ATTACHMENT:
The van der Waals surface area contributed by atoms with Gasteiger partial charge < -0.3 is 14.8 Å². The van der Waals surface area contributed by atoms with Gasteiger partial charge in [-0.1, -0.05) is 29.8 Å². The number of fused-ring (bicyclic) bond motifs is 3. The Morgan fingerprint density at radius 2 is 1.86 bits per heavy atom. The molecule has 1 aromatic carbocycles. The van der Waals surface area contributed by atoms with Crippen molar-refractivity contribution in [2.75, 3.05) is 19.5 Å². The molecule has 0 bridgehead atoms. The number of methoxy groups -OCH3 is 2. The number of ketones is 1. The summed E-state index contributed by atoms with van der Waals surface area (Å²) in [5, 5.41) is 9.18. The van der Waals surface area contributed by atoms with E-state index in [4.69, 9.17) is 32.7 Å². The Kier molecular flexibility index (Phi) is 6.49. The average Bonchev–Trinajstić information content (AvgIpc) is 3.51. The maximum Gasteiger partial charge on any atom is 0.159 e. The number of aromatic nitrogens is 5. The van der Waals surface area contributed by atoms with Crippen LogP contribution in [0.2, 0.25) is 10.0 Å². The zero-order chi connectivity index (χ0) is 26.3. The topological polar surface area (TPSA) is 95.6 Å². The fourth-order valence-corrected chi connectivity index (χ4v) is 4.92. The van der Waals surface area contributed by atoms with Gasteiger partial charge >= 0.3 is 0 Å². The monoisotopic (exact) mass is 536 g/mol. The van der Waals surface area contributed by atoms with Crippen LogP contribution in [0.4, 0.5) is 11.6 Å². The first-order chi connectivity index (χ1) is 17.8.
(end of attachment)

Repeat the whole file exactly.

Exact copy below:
The van der Waals surface area contributed by atoms with Gasteiger partial charge < -0.3 is 14.8 Å². The van der Waals surface area contributed by atoms with Gasteiger partial charge in [-0.1, -0.05) is 29.8 Å². The number of fused-ring (bicyclic) bond motifs is 3. The Morgan fingerprint density at radius 2 is 1.86 bits per heavy atom. The molecule has 1 aromatic carbocycles. The van der Waals surface area contributed by atoms with Crippen molar-refractivity contribution in [2.75, 3.05) is 19.5 Å². The molecule has 0 bridgehead atoms. The number of methoxy groups -OCH3 is 2. The number of ketones is 1. The summed E-state index contributed by atoms with van der Waals surface area (Å²) in [5, 5.41) is 9.18. The van der Waals surface area contributed by atoms with E-state index in [4.69, 9.17) is 32.7 Å². The Kier molecular flexibility index (Phi) is 6.49. The average Bonchev–Trinajstić information content (AvgIpc) is 3.51. The maximum Gasteiger partial charge on any atom is 0.159 e. The number of aromatic nitrogens is 5. The van der Waals surface area contributed by atoms with Crippen LogP contribution in [0.2, 0.25) is 10.0 Å². The zero-order chi connectivity index (χ0) is 26.3. The topological polar surface area (TPSA) is 95.6 Å². The fourth-order valence-corrected chi connectivity index (χ4v) is 4.92. The van der Waals surface area contributed by atoms with Gasteiger partial charge >= 0.3 is 0 Å². The monoisotopic (exact) mass is 536 g/mol. The van der Waals surface area contributed by atoms with Crippen LogP contribution in [0.4, 0.5) is 11.6 Å². The first-order chi connectivity index (χ1) is 17.8.